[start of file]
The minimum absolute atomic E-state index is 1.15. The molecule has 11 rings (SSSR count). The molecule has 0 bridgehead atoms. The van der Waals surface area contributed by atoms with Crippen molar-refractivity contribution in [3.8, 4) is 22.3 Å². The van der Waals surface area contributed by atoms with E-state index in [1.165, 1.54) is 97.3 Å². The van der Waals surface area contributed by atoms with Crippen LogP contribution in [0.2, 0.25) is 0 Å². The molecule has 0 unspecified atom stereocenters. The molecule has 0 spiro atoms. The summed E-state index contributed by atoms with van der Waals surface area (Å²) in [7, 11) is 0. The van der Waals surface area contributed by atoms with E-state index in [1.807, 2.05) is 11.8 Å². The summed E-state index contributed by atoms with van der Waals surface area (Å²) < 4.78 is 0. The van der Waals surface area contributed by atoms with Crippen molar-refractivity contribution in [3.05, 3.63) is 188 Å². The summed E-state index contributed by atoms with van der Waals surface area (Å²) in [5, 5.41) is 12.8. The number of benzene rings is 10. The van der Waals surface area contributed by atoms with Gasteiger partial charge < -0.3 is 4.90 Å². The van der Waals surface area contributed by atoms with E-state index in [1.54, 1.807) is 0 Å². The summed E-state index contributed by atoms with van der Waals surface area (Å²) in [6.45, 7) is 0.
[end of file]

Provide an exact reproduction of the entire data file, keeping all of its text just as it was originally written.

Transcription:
The minimum absolute atomic E-state index is 1.15. The molecule has 11 rings (SSSR count). The molecule has 0 bridgehead atoms. The van der Waals surface area contributed by atoms with Crippen molar-refractivity contribution in [3.8, 4) is 22.3 Å². The van der Waals surface area contributed by atoms with E-state index in [1.165, 1.54) is 97.3 Å². The van der Waals surface area contributed by atoms with Crippen LogP contribution in [0.2, 0.25) is 0 Å². The molecule has 0 unspecified atom stereocenters. The molecule has 0 spiro atoms. The summed E-state index contributed by atoms with van der Waals surface area (Å²) in [7, 11) is 0. The van der Waals surface area contributed by atoms with E-state index in [1.807, 2.05) is 11.8 Å². The summed E-state index contributed by atoms with van der Waals surface area (Å²) < 4.78 is 0. The van der Waals surface area contributed by atoms with Crippen molar-refractivity contribution in [3.05, 3.63) is 188 Å². The summed E-state index contributed by atoms with van der Waals surface area (Å²) in [5, 5.41) is 12.8. The number of benzene rings is 10. The van der Waals surface area contributed by atoms with Gasteiger partial charge < -0.3 is 4.90 Å². The van der Waals surface area contributed by atoms with E-state index in [1.54, 1.807) is 0 Å². The summed E-state index contributed by atoms with van der Waals surface area (Å²) in [6.45, 7) is 0.